John de Lacy, Earl of Lincoln
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John de Lacy
|2nd Earl of Lincoln, of the fourth creation|
|Predecessor||Hawise of Chester, 1st Countess of Lincoln (suo jure)|
|Successor||Margaret de Quincy, Countess of Lincoln (suo jure)|
|Died||22 July 1240|
|Buried||Cistercian Abbey of Stanlow, in County Chester|
|Offices||Constable of Chester|
|Spouse(s)||Alice de L'Aigle|
Margaret de Quincy
|Parents||Roger de Lacy|
Maud de Clere
He was hereditary Constable of Chester and in 1214 undertook the payment of 7,000 marks to King John, in the space of four years, for livery of the lands of his inheritance, and to be discharged of all his father's debts due to the Exchequer, further obligating himself by oath, that in case he should ever swerve from his allegiance, and adhere to the king's enemies, all of his possessions should devolve upon the crown, promising also, that he would not marry without the king's licence. By this agreement it was arranged that the king should retain the castles of Pontefract and Dunnington, still in his own hands; and that he, the said John, should allow 40 pounds per year, for the custody of those fortresses. But the next year he had Dunnington restored to him, upon hostages.
He was one of the earliest who took up arms at the time of the Magna Carta, and was appointed to see that the new statutes were properly carried into effect and observed in the counties of York and Nottingham. He was one of twenty-five barons charged with overseeing the observance of Magna Carta in 1215.
He was excommunicated by the Pope. Upon the accession of King Henry III (1216-1272), he joined a party of noblemen and made a pilgrimage to the Holy Land, and did good service at the Siege of Damietta (1218–19). In 1232 he was made Earl of Lincoln and in 1240, Governor of Chester and Beeston Castles. In 1237 his lordship was one of those appointed to prohibit Oto, the pope's prelate, from establishing anything derogatory to the king's crown and dignity, in the council of prelates then assembled; and the same year he was appointed Sheriff of Cheshire, being likewise constituted Governor of Chester Castle.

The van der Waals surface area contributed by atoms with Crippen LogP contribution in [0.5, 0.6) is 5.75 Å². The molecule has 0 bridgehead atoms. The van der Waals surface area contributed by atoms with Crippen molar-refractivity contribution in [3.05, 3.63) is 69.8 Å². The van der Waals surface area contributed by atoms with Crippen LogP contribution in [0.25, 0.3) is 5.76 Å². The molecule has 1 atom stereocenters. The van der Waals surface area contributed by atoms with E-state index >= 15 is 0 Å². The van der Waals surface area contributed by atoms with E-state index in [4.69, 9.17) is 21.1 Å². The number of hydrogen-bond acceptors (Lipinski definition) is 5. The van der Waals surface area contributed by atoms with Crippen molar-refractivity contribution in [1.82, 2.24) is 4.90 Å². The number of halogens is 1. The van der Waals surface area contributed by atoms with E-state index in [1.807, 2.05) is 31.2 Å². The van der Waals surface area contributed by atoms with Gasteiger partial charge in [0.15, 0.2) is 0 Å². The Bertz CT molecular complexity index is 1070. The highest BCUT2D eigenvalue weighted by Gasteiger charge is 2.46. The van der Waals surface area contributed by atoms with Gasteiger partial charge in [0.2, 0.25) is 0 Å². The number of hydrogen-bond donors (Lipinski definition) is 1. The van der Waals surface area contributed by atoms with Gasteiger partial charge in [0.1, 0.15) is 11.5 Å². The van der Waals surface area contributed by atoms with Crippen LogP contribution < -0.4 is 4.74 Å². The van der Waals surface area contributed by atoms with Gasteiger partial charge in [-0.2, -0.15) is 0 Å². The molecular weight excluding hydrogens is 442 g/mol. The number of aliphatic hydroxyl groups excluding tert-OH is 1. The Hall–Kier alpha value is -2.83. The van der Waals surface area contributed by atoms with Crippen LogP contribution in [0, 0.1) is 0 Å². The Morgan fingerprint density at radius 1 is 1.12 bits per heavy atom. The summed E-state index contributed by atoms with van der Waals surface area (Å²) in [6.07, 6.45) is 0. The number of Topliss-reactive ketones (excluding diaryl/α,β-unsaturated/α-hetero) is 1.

In the contest which occurred in 1232 between the king and Richard Marshal, 3rd Earl of Pembroke, Earl Marshal, Matthew Paris states that the Earl of Lincoln was brought over to the king's party, with John of Scotland, 7th Earl of Chester, by Peter des Roches, Bishop of Winchester, for a bribe of 1,000 marks.
Marriage and issue
He married twice:
- Firstly in 1214 at Pontefract, to Alice (d.1216, Pontefract), daughter of Gilbert, lord of L'Aigle, by whom he had one daughter:
- Joan de Lacy.
- Secondly in 1221 he married Margaret de Quincy, only daughter and heiress of Robert de Quincy (son of Saer de Quincy, 1st Earl of Winchester) by his wife Hawyse de Blondeville/de Mechines, 4th sister and co-heiress of Ranulph de Blondeville/de Mechines, 4th Earl of Chester, Earl of Lincoln. Ranulph granted the Earldom of Lincoln to his sister Hawyse, "to the end that she might be countess, and that her heirs might also enjoy the earldom"; the grant was confirmed by the king, and at Hawyse's special request John de Lacy received royal licence to succeed de Blondeville and by charter dated at Northampton 23 November 1232, was created Earl of Lincoln, with remainder to the heirs of his body by his wife Margaret de Quincy.
By John's second marriage he had issue one son and two daughters, including:
Margaret survived John and remarried twice, to Walter Marshal, 5th Earl of Pembroke in 1242, and c. 1252 to Richard de Wiltshire. She had no issue with either of her latter spouses.
Death and burial
He died on 22 July 1240 and was buried at Stanlow Abbey, in County Chester. The monk Matthew Paris, recorded: "On the 22nd day of July, in the year 1240, which was St. Magdalen's Day, John, Earl of Lincoln, after suffering from a long illness went the way of all flesh".
- Nicholas Vincent (October 2005). "Lacy, John de, third earl of Lincoln (c.1192–1240)". Oxford DNB. Retrieved 29 January 2008.
- Holt, J.C. (1992). The Northerners: A Study in the Reign of King John. Oxford: Oxford University Press. p. xxix. ISBN 0-19-820309-8.
- Wightman, W. E., The Lacy Family in England and Normandy, 1066–1194 (Oxford: Clarendon Press, 1966.), p. 261, Family History Library, 929.242 L119w.
- Europaïsche Stammtafeln, Neue Folge III-4 tafeln 709 die Lacy 1066–1193.